Moratorium on New FHA Risk-Based Pricing--Going back to pre-July 14th, well, almost

By
Mortgage and Lending

FHA has sent a notice to the Federal Register regarding the moratorium on risk-based pricing on upfront mortgage insurance. You may view it here.

Although we already knew about this moratorium when the Housing and Economic Recovery Act (HR 3221) was signed into law on July 30, 2008, FHA is finally publishing its additional requirements to carry out the act.

The moratorium on the risk-based premium structure that just went into effect on July 14, 2008 will begin on October 1, 2008. In plain English, the new pricing structure for upfront mortgage insurance that we just started last month will end next month on September 30, 2008. The moratorium period will last from October 1, 2008 until September 30, 2009.

IMPLICATION FOR OUR CLIENTS (BUYERS OR BORROWERS)

Right now, any loan whose FHA case number was assigned on or after July 14, 2008 until September 30, 2008 will have risk-based upfront insurance premiums as follows:

Loan to Value (LTV)

FICO 300-499

500-559

560-599

600-639

640-679

680-850

Non-Traditional

 ≥ 95.01%

Not Allowed

2.25%

2.00%

1.75%

1.50%

1.25%

2.00%

 90.01% - 95%

Not Allowed

2.00%

1.75%

1.50%

1.50%

1.25%

1.75%

 ≤ 90%

1.75%

1.75%

1.50%

1.25%

1.25%

1.25%

1.50%

 

For example, on a base loan amount of $300,000, credit score between 680-850, and LTV of 95.01% or greater, the upfront mortgage insurance premium would be $300,000 X 1.25% = $3,750.00. This amount could either be paid in cash or financed into the loan.

However, if this same borrower would have his or her loan assigned a FHA case number on or after October 1, 2008 until September 30, 2009, then the upfront mortgage insurance would be a flat 1.75% on a purchase. Therefore, the premium would be $300,000 X 1.75% = $5,250.00.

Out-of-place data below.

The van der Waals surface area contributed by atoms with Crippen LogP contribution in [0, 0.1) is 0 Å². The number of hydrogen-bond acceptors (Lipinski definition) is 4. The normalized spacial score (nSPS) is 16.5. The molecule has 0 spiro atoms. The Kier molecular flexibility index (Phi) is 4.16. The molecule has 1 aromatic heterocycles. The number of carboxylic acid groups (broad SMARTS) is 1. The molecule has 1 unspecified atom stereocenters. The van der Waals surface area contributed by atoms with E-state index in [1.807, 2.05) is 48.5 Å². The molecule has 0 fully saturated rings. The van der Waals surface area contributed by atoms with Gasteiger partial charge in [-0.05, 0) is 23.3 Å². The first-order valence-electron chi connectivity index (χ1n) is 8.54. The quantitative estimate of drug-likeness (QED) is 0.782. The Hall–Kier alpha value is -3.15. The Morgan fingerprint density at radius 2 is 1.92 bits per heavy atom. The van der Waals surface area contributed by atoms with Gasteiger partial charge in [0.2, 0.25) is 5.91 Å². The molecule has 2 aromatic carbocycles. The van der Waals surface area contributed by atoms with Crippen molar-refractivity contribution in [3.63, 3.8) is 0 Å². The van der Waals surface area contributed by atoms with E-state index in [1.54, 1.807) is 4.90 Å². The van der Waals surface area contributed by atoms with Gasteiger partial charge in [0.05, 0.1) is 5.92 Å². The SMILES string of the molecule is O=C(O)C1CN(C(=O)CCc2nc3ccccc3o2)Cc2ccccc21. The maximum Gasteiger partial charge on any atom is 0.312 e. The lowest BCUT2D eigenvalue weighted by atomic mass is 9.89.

Buyers who have a credit score of 640-850 and who have 5% or less on a down payment would actually benefit from having their FHA case number assigned before October 1, 2008 since their upfront mortgage insurance would be anywhere from 1.25% to 1.50% as opposed to waiting until October 1st and having it calculated at the flat 1.75%.

Buyers who have a credit score of 600-639 and who have 5% or less on a down payment would not see any benefit or detriment from their FHA case numbers being assigned either before or after October 1, 2008 as regards to their upfront mortgage insurance is concerned.  They might see a small benefit on their monthly mortgage insurance.

Buyers who have a credit score of 500-599 (and those with non-traditional credit) and with 5% or less for a down payment will benefit from waiting until October 1, 2008 for their FHA case numbers to be assigned. On a $300,000 loan amount, 5% or less down payment, and FICO of 500-559, their upfront mortgage insurance would be $300,000 X 2.25% = $6,750.00 before October 1st and $300,000 X 1.75% = $5,250.00 on October 1st and thereafter. 

Of course, for other loan to values, you could look at the grid and figure out the sweet spot and determine whether getting the FHA case number assigned before or after October 1st will be more advantageous if the buyer is able to do so.

This information may help your buyers or borrowers if they are a little flexible in their loan application and processing timing. It would be good to be in close contact with a knowledgeable and professional Mortgage Consultant that can help buyers with their options according to their objectives and circumstances.

 

 


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